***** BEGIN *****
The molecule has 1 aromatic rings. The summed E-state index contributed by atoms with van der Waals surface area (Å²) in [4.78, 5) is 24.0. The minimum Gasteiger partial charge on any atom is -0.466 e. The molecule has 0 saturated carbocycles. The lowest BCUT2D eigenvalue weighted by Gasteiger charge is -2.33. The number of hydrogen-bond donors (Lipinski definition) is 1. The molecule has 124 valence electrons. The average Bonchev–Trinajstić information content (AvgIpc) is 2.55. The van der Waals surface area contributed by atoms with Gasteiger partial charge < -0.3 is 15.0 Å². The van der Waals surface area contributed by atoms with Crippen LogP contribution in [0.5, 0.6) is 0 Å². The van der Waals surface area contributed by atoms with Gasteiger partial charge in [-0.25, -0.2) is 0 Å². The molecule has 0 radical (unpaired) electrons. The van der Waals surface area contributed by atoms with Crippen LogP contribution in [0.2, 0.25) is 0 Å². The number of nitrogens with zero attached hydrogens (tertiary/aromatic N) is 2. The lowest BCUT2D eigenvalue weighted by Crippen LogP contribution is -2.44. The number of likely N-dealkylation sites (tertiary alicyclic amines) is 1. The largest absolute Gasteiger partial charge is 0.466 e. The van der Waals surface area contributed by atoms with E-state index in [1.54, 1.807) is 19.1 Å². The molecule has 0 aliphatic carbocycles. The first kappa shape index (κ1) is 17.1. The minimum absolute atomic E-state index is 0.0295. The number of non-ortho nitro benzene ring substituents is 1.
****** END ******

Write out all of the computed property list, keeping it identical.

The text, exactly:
The molecule has 1 aromatic rings. The summed E-state index contributed by atoms with van der Waals surface area (Å²) in [4.78, 5) is 24.0. The minimum Gasteiger partial charge on any atom is -0.466 e. The molecule has 0 saturated carbocycles. The lowest BCUT2D eigenvalue weighted by Gasteiger charge is -2.33. The number of hydrogen-bond donors (Lipinski definition) is 1. The molecule has 124 valence electrons. The average Bonchev–Trinajstić information content (AvgIpc) is 2.55. The van der Waals surface area contributed by atoms with Gasteiger partial charge < -0.3 is 15.0 Å². The van der Waals surface area contributed by atoms with Crippen LogP contribution in [0.5, 0.6) is 0 Å². The van der Waals surface area contributed by atoms with Gasteiger partial charge in [-0.25, -0.2) is 0 Å². The molecule has 0 radical (unpaired) electrons. The van der Waals surface area contributed by atoms with Crippen LogP contribution in [0.2, 0.25) is 0 Å². The number of nitrogens with zero attached hydrogens (tertiary/aromatic N) is 2. The lowest BCUT2D eigenvalue weighted by Crippen LogP contribution is -2.44. The number of likely N-dealkylation sites (tertiary alicyclic amines) is 1. The largest absolute Gasteiger partial charge is 0.466 e. The van der Waals surface area contributed by atoms with E-state index in [1.54, 1.807) is 19.1 Å². The molecule has 0 aliphatic carbocycles. The first kappa shape index (κ1) is 17.1. The minimum absolute atomic E-state index is 0.0295. The number of non-ortho nitro benzene ring substituents is 1.